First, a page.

Opening: 40 to 60 mm. If a patient opens to 55 mm with either the comfort or active opening, there is no need to obtain the Passive opening. Additionally, do not have a patient open past 60 mm and do not push a patient open past 60 mm. If they can open to 60 mm or you can push them to 60 mm, then they have an excellent opening range of motion.
Lateral: 8 to 12 mm
Protrusive: 8 to 12 mm
Place the notch of the range of motion scale on the midline of the mandibular centrals, and take the following three measurements:
Comfort: ask the patient to open “comfortably without pain.”
Active: ask the patient to open as wide as they can even if it hurts.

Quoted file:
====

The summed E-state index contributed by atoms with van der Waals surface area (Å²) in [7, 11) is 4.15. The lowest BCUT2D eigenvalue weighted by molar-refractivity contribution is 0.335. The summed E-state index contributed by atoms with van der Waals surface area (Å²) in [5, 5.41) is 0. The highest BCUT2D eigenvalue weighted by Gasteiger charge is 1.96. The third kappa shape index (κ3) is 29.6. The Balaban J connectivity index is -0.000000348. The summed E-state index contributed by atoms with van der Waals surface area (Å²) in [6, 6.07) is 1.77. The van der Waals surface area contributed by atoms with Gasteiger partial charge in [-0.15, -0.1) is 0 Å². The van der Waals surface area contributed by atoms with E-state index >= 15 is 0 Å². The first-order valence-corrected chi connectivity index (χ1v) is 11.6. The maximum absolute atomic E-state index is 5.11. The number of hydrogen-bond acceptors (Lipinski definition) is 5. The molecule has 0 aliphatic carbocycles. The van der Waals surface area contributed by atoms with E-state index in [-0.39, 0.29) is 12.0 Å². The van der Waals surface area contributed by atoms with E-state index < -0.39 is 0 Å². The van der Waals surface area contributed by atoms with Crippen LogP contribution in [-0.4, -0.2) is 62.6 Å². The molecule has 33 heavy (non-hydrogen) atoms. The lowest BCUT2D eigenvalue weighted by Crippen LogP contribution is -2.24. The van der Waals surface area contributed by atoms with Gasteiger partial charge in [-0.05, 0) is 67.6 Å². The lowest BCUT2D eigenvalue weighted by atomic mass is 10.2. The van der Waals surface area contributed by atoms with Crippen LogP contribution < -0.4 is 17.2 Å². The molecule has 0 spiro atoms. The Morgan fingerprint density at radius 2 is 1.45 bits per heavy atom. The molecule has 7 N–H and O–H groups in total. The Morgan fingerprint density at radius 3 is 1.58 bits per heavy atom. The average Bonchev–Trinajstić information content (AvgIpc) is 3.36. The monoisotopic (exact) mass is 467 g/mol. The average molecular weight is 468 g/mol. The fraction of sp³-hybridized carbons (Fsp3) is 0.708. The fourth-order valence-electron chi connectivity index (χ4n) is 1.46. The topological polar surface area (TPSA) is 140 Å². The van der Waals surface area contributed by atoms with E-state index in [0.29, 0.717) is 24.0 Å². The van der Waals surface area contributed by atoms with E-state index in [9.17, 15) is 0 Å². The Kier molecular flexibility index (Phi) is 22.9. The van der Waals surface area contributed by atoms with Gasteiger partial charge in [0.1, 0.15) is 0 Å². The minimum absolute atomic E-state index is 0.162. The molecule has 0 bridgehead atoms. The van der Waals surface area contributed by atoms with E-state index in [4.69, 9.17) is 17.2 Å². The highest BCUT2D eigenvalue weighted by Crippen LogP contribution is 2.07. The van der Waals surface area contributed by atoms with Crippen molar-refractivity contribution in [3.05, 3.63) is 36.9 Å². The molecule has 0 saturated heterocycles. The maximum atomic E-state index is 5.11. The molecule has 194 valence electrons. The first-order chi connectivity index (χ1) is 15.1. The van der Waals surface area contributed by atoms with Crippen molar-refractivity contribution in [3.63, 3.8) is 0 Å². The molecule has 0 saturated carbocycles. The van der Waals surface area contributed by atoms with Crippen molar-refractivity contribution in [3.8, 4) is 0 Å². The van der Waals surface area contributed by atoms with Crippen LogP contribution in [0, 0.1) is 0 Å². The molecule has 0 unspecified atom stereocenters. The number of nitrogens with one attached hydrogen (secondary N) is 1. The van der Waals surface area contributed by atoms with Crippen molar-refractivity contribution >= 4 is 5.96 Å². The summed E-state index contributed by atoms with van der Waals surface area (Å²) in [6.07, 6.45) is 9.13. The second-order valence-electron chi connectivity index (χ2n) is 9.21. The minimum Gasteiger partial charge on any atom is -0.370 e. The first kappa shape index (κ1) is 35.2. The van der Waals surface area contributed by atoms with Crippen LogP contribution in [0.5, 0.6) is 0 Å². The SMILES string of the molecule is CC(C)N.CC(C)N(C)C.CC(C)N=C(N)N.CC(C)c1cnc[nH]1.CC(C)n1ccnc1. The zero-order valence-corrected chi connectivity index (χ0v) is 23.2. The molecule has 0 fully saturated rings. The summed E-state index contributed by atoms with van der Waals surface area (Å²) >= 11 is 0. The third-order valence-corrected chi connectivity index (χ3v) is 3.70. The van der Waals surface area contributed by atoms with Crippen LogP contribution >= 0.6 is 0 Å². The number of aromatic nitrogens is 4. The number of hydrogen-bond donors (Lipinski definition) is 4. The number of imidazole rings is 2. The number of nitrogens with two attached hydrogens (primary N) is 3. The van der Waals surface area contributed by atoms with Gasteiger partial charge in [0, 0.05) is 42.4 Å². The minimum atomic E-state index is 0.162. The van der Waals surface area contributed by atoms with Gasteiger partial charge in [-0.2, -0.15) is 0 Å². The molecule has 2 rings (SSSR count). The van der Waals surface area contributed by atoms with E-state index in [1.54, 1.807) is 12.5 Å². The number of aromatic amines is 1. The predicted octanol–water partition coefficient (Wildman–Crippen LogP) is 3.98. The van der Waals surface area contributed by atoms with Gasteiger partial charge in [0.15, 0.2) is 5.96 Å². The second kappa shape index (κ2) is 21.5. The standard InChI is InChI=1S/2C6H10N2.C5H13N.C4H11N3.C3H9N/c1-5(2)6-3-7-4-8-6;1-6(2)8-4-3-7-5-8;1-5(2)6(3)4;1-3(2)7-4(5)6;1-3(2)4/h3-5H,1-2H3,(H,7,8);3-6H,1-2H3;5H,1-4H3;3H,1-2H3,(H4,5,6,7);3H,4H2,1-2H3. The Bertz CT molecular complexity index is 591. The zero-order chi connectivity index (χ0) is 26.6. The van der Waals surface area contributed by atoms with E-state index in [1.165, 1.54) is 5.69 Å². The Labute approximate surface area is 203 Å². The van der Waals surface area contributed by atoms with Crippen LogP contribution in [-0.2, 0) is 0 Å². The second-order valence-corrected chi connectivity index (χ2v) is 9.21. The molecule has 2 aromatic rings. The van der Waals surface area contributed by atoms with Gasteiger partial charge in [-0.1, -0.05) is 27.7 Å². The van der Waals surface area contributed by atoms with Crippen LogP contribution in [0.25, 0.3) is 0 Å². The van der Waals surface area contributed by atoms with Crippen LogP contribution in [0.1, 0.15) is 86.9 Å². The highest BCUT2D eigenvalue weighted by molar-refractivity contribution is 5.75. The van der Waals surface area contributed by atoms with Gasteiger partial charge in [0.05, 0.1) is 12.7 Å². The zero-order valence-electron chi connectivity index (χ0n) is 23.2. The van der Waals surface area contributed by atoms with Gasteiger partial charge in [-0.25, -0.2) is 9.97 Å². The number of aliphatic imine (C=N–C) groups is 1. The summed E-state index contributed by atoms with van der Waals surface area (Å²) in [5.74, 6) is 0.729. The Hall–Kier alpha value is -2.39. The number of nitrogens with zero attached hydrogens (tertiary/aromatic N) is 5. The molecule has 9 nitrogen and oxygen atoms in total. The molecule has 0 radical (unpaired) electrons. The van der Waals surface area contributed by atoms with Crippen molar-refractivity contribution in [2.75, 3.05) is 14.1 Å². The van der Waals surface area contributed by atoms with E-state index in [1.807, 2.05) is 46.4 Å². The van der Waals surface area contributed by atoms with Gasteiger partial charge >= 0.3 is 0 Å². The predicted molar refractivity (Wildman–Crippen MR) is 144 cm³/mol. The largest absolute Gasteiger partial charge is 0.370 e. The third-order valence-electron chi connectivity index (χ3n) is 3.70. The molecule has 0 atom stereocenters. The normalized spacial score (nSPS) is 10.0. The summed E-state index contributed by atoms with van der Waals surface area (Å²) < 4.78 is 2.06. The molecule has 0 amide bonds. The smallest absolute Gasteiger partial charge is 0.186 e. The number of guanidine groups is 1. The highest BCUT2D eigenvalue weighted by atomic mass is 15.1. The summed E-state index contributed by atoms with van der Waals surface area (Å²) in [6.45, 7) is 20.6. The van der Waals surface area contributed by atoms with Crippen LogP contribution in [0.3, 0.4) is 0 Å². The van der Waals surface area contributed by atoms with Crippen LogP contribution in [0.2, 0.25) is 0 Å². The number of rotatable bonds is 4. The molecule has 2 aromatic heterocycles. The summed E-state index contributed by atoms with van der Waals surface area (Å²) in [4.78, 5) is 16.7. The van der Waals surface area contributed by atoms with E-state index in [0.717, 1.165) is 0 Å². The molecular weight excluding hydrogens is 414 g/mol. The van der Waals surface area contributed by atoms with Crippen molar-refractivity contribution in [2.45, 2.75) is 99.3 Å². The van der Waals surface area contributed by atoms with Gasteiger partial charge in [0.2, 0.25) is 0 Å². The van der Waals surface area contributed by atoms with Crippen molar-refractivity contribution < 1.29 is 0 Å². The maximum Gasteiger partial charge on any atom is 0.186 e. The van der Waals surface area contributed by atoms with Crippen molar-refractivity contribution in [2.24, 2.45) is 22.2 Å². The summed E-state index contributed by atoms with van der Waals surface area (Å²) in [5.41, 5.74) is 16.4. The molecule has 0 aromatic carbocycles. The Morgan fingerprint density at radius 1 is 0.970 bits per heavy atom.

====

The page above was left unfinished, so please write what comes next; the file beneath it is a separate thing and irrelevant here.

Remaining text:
Passive: with the patient in the Active opening, the doctor then pushes the patient open using their thumb on the maxillary centrals and their index or middle finger on the mandibular centrals. This might hurt the patients but this measurement is key. If you are pushing hard, and the patient is fighting you but you can push more, we call this a "soft end feel." If you are pushing hard, and it feels like you are pushing down on a granite countertop, we call this a "hard end feel." If you record a hard end feel of about 30 mm or less, then it is likely a closed lock, and the issue is the articular disc of the TMJ is inflamed and it is preventing the condyle from getting onto the disc. If a patient can open past 30 mm and it is a soft end feel, then it is likely a muscular issue, and passive jaw stretching with the gentle jaw will help increase the range of motion.